Australia Relaxes Working Holiday Visa Program Restrictions

Interstaff provide an update on the relaxation of the Working Holiday Visa, which enables young people to work while they travel in Australia and to extend their stay if they are eligible.

Written by Alana Parera of Interstaff 7th November, 2018

 

The Government has announced it will relax Working Holiday Visa program restrictions relating to age limits, areas of work, employer flexibility and length of stay to help agricultural businesses struggling with labour shortages while the Government considers creating a dedicated agricultural visa for a long-term solution. The Working Holiday Visa program is also relied upon by mining, construction, hospitality and tourism businesses in regional areas.

 

What is Australia’s Working Holiday Visa program?

Australia has two visa categories within the Working Holiday Visa program to provide opportunities for young people to work and travel in Australia. These are the Working Holiday Subclass 417 visa and the Work and Holiday Subclass 462 Visa. Your country of passport is the main factor determining whether a person is eligible for a Subclass 417 or 462 Visa. Both visa types allow a temporary stay of up to one year with the option to apply for a second year if eligible. To apply for a second visa under the Working Holiday Visa program, applicants need to have undertaken three months of ‘specific work in regional Australia’ while on their first visa.

 

Increased age limits for Irish and Canadian citizens

A change that has already taken place from 5 November 2018 is an increase in the maximum age from 30 to 35 years for Irish and Canadian citizens. You can read more about this here. Irish and Canadian citizens are eligible for the Subclass 417 Working Holiday Visa. The Government is considering options to expand the Working Holiday Visa Program for several different countries.

 

A longer stay for backpackers

Backpackers on Australia’s Working Holiday Visa program will be able to triple the length of their stay if they undertake extra agricultural work. From July 2019, backpackers can apply for a third year on a Working Holiday or Work and Holiday Visa if they undertake 6 months of ‘specific work in regional Australia’ while on their second year visa.

 

Backpackers no longer restricted to work in Northern Australia

The Government is also extending the regional areas which visa holders on the Working Holiday Visa (Subclass 462) program can work if they choose to apply for a second year on the visa. Currently visa holders on the Work and Holiday Visa program are restricted to specified regional work in Northern Australia to meet the regional work requirement for their second year visa. They will soon be able to work in regional areas in New South Wales, Queensland, Victoria and Western Australia as well as all areas of the Northern Territory, South Australia and Tasmania to qualify for additional years.

 

The option to remain working for the same employer for one year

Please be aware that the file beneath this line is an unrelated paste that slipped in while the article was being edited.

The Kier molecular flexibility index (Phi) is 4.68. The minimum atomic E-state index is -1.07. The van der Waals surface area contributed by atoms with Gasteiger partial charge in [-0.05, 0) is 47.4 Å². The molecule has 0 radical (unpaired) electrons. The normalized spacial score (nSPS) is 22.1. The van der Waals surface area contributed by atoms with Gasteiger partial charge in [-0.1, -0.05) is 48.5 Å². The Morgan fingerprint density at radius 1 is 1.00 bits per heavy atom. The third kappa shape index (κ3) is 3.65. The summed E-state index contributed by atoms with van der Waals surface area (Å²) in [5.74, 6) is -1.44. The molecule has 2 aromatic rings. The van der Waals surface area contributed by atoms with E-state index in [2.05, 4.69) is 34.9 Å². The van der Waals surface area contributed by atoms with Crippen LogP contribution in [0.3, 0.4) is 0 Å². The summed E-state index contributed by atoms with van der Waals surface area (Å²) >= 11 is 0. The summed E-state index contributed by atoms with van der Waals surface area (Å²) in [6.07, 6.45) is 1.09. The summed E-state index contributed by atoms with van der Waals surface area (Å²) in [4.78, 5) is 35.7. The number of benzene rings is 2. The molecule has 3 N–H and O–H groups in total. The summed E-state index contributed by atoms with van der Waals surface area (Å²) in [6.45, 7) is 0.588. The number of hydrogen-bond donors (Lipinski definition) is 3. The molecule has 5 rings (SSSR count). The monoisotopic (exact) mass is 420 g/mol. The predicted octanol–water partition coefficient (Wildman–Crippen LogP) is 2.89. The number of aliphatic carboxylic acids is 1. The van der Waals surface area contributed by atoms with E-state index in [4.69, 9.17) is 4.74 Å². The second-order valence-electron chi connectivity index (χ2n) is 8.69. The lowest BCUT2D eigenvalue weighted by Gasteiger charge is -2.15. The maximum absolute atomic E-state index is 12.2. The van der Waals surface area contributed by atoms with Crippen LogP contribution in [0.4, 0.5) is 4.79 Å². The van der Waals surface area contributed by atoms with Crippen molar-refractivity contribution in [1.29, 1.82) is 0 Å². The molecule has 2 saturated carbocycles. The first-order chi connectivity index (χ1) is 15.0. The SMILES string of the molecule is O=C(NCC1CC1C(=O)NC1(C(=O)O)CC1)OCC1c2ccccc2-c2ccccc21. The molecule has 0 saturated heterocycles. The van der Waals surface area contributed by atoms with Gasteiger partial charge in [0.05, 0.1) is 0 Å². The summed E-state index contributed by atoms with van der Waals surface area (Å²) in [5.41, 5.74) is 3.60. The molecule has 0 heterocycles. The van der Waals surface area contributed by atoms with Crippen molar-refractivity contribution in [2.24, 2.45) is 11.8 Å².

Australia’s Working and Holiday Visa program currently has conditions requiring backpackers to stay with the same employer for a maximum of six months. Under the changes, visa holders working for an employer in the plant or agricultural industry may be eligible to work for the same employer for one year before choosing to apply for a second visa.

 

Will the Government continue to plan for a dedicated agricultural visa?

Deputy Prime Minister and Nationals leader, Michael McCormack denied claims that the changes indicated it would no longer apply pressure for a dedicated agricultural visa to be developed saying, “It was always going to be difficult to get a specific ag visa in time for this harvest, but we are working towards making sure there are more permanent arrangements in place.”

Labor frontbencher, Andrew Leigh has criticised the changes as a “short-sighted” announcement. He says a more considered approach is needed to protect working holiday visa holders and from wage exploitation saying, “The Government needs to be very clear about how it’s going to deal with those abuses.”

The changes have generally been received positively by agricultural industry groups, such as AUSVEG, the peak industry body for vegetable growers. Ausveg CEPO, James Whiteside says, “Backpackers are an established source of labour for Australian farmers and allowing them to work for longer periods at a single farm will help our growers retain a more stable workforce throughout the year.”

Figures show it is in Australia’s economic interest to focus on developing regional migration policies. Over the past decade, Australia’s agricultural sector almost doubled in value and has now become a $63.4 billion industry, with the Working Holiday Visa program playing a role in this economic growth. Last year, 419,000 backpackers visited Australia and spent $920 million in regional areas. Prime Minister, Scott Morrison said, “Every dollar they earn here, they spend here, that’s the whole point.”

 

Interstaff assist people all over the world with the legal and professional process to travel or migrate to Australia for temporary work or permanent residence. Established in 1988, Interstaff has been trusted by migrating individuals and businesses for over 30 years and are the strongest group of experts for visa work in Australia. MARN: 0533879.